All those jokesters who claim “Roy can’t coach” may have the rethink their theories after Carolina’s stunning comeback win over Virginia Tech Saturday.
Unless Williams deserves an “F” for his pre-game pep talk, very little of what went bad for the Tar Heels Saturday can be blamed on the coach. And almost everything that went right had ol’ Roy’s hand prints on it.
Even after an obviously more motivated Virginia Tech team scored the first 12 points of the game, Williams called a timeout before the first official TV break. That’s a record for the coach who has disdained taking a TO, baby, until his team was down 28 on certain occasions.
The Tar Heels spent barely six minutes cutting the deficit in half and from there it was a ballgame despite two of their better outside shooters being bamboozled by the Hokies’ active zone and their hottest marksman of late still too concussed to play.
Carolina had the deficit down to one in the last two minutes of the first half and literally threw away a chance to take the lead into the locker room when a miss and a turnover led to five straight points for the visitors.
Williams went inside good and mad but his team had wiped out half of the dirty dozen that began the game and had silenced a sold-out Smith Center crowd.
He had kept a fresh defender on Tech’s Erick Green, the nation’s leading scorer who spent the first half mostly moving without the ball and being denied the rock by Dexter Strickland and Leslie McDonald. In the second half, the Hokies turned Green into the point guard and constant pressure left him almost 10 points under his average and missing two-thirds of his 21 shots. He went nearly 20 minutes of the second half without a field goal.
But the real coaching brilliance in this one was how patient the Tar Heels were trying to solve Tech’s defense, which alternated between a 2-3 zone, a switching man-to-man and a surprise trap after the Hokies sprinted back to take away Carolina’s beloved transition game. The Heels had six fast break points all day. They like to get that many in a New York minute.
The zone paid special attention to Reggie Bullock and McDonald, playing his first game in a month after missing six. Purportedly Carolina’s two best outside shooters coming into the season, they wound up 1-for-13 from the arc, although Bullock’s make did forge the first tie of the game with 13 minutes left to play.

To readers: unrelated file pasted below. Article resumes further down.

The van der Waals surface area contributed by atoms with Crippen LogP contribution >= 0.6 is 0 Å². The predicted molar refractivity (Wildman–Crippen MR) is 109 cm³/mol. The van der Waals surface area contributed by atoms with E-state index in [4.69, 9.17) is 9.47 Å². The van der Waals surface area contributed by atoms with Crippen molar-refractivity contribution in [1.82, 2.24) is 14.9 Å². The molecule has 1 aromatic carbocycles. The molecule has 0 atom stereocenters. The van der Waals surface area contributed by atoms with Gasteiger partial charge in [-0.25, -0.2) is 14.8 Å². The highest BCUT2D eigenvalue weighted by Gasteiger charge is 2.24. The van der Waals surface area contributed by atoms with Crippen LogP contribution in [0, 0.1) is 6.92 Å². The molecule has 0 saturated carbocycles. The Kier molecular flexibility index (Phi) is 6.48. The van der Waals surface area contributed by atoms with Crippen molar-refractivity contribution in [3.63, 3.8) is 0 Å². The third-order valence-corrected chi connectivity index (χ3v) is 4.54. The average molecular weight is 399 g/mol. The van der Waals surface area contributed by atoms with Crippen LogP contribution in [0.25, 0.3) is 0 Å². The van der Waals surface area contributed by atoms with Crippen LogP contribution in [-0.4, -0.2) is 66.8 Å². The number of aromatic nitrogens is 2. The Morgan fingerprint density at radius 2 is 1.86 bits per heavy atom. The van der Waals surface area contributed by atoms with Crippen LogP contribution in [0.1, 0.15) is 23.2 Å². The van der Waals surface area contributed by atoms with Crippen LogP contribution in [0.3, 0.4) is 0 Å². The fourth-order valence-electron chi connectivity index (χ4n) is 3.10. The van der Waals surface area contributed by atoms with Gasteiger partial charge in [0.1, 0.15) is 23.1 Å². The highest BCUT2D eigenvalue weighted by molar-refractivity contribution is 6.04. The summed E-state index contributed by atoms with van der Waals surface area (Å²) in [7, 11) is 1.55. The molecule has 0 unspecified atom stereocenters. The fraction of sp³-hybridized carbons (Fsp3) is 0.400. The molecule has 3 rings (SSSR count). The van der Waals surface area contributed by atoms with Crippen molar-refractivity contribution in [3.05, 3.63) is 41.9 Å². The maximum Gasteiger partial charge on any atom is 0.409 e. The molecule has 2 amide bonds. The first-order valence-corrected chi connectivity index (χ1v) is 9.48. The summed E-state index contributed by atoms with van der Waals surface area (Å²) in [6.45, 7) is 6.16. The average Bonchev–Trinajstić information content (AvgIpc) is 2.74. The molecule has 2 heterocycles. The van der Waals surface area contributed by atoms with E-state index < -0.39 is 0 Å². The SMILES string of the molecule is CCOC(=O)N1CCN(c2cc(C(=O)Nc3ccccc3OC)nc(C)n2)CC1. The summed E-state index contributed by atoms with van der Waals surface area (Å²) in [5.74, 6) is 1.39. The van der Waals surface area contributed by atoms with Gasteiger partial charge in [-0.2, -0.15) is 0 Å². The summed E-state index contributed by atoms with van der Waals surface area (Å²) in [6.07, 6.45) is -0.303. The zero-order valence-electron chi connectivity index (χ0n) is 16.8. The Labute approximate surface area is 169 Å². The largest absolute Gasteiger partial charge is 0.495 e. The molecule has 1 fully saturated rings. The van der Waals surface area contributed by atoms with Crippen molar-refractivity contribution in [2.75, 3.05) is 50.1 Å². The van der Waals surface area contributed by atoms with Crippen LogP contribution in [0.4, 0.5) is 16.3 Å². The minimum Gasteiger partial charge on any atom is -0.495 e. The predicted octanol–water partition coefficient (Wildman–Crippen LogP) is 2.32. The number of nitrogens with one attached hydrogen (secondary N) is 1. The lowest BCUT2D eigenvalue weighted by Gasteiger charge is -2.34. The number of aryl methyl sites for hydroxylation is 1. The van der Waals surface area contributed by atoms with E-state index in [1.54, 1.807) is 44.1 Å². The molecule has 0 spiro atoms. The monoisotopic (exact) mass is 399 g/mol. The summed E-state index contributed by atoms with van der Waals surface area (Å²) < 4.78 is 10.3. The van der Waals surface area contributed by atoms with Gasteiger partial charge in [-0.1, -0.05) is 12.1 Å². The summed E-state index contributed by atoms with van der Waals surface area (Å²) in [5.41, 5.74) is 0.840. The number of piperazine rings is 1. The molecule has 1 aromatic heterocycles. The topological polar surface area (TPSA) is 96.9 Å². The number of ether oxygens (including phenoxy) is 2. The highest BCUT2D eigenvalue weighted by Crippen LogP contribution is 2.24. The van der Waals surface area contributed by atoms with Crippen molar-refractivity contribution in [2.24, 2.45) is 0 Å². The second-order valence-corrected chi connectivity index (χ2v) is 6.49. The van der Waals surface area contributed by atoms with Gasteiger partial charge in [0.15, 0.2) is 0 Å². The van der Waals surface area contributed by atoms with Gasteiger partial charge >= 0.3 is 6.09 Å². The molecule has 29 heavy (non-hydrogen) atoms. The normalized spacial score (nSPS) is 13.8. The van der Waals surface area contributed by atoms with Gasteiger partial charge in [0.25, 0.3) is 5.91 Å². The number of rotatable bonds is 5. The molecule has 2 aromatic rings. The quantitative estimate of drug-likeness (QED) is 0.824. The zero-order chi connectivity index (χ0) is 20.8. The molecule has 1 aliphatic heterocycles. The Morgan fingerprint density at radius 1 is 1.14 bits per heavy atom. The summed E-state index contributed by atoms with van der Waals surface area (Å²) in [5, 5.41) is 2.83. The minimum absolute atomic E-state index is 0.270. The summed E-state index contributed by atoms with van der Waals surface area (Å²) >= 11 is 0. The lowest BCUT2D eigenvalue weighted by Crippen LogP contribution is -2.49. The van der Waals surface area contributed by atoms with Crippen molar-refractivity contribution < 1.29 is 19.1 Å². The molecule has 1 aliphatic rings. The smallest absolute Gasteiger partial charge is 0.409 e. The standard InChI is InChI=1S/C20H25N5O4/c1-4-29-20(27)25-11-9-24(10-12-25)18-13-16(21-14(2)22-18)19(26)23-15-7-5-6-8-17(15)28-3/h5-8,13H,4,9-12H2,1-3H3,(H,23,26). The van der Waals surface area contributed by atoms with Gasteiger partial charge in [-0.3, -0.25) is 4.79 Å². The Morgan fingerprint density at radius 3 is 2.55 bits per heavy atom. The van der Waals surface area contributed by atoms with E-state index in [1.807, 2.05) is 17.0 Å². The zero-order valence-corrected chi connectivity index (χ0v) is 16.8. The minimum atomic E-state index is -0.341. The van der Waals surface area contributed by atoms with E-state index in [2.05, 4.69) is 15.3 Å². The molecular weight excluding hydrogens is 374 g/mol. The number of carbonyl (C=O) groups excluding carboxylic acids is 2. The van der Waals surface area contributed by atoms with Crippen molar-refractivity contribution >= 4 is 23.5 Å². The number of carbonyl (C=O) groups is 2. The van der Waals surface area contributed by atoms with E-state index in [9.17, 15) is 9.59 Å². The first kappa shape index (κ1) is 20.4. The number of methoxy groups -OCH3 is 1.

The Heels were in great shape at that point, having kept the Hokies out of the bonus in the first half and still not committing a foul in the second. They never again trailed by more than three, mainly because their zone offense proved smart enough. The alignment left James Michael McAdoo free at the foul line, where he likes to shoot the most facing the basket. And freshman Marcus Paige pump-faked his way at the weak corners of the zone to get good looks of his own.
The result was perhaps the best game of the season for both of them. McAdoo made so many face-up 15-footers that he looked like all-pro Kevin Garnett, finishing with 22 points. He added 10 rebounds for his third straight double-double and eighth of the season.
And Paige scored eight of his college-high 19 points in overtime after both teams blew opportunities to win it in regulation. Without P.J. Hairston, the Heels’ hottest outside shooter of late who sat in civvies after colliding with Strickland at Boston College, Paige knocked down four “3s”, none bigger than one from the deep left corner that gave Carolina its biggest lead (+4) of the uphill battle. He added another jumper from the right side and three free throws to seal the deal and leave the Hokies wondering how the hell they ever lost their 10th game of the season and by 72-60!
The crowd was restless all afternoon as Carolina probed the zone with, according to Williams, too much side-to-side passing and not enough screening. But despite shooting only 33 percent during regulation before heating up in overtime, the Tar Heels got the shots they needed and made enough of them.
“You can’t believe how good of a zone offense team we are in practice,” said Williams, who notched his 690th career coaching victory. And of Paige, the little lefty who faced a phalanx of TV cameras and reporters for the first time in his life afterward, ol’ Roy added, “I’ve said all along he’s a very good shooter. Today he showed that he can become a really good player.”
While Williams prefers horse races, he settled for a chess match that looked like he was facing Bobby Fischer at first. But he hung in there with a team that probably didn’t deserve to win, yet pulled it out with a cajoling coach making all the right moves through overtime. His team wasn’t executing the way he wanted for most of an ugly game, but in the end it was a beautiful checkmate.